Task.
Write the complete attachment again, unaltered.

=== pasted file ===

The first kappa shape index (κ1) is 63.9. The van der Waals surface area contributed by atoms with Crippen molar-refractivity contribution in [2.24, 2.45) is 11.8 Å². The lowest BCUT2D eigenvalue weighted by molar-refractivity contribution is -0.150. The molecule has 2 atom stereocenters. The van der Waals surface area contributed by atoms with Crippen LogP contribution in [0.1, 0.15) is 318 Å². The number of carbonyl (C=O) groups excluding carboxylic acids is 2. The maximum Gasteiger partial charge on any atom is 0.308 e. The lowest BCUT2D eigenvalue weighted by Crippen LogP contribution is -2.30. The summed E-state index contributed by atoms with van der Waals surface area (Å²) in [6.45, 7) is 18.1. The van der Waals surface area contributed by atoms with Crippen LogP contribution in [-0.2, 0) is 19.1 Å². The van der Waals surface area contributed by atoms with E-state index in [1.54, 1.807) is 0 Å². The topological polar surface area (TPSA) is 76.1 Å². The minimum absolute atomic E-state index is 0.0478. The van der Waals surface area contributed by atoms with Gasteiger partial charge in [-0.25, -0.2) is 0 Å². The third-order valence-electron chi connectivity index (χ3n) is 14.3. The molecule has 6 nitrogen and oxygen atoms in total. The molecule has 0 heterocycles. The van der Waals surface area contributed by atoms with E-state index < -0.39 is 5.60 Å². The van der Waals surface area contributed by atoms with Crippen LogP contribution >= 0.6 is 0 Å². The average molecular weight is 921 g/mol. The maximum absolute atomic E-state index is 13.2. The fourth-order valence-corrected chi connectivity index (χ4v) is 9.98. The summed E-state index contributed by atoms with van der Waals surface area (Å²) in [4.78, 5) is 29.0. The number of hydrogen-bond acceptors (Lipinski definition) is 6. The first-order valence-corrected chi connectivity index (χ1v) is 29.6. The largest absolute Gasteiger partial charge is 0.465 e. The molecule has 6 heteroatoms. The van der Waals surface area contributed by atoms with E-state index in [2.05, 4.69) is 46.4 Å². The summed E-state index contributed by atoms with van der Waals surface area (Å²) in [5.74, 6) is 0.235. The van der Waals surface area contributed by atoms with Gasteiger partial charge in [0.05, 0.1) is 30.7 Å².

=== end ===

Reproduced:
The first kappa shape index (κ1) is 63.9. The van der Waals surface area contributed by atoms with Crippen molar-refractivity contribution in [2.24, 2.45) is 11.8 Å². The lowest BCUT2D eigenvalue weighted by molar-refractivity contribution is -0.150. The molecule has 2 atom stereocenters. The van der Waals surface area contributed by atoms with Crippen LogP contribution in [0.1, 0.15) is 318 Å². The number of carbonyl (C=O) groups excluding carboxylic acids is 2. The maximum Gasteiger partial charge on any atom is 0.308 e. The lowest BCUT2D eigenvalue weighted by Crippen LogP contribution is -2.30. The summed E-state index contributed by atoms with van der Waals surface area (Å²) in [6.45, 7) is 18.1. The van der Waals surface area contributed by atoms with Crippen LogP contribution in [-0.2, 0) is 19.1 Å². The van der Waals surface area contributed by atoms with E-state index in [1.54, 1.807) is 0 Å². The topological polar surface area (TPSA) is 76.1 Å². The minimum absolute atomic E-state index is 0.0478. The van der Waals surface area contributed by atoms with Gasteiger partial charge in [-0.25, -0.2) is 0 Å². The third-order valence-electron chi connectivity index (χ3n) is 14.3. The molecule has 6 nitrogen and oxygen atoms in total. The molecule has 0 heterocycles. The van der Waals surface area contributed by atoms with E-state index < -0.39 is 5.60 Å². The van der Waals surface area contributed by atoms with Crippen LogP contribution >= 0.6 is 0 Å². The average molecular weight is 921 g/mol. The maximum absolute atomic E-state index is 13.2. The fourth-order valence-corrected chi connectivity index (χ4v) is 9.98. The summed E-state index contributed by atoms with van der Waals surface area (Å²) in [4.78, 5) is 29.0. The number of hydrogen-bond acceptors (Lipinski definition) is 6. The first-order valence-corrected chi connectivity index (χ1v) is 29.6. The largest absolute Gasteiger partial charge is 0.465 e. The molecule has 6 heteroatoms. The van der Waals surface area contributed by atoms with E-state index in [2.05, 4.69) is 46.4 Å². The summed E-state index contributed by atoms with van der Waals surface area (Å²) in [5.74, 6) is 0.235. The van der Waals surface area contributed by atoms with Gasteiger partial charge in [0.05, 0.1) is 30.7 Å².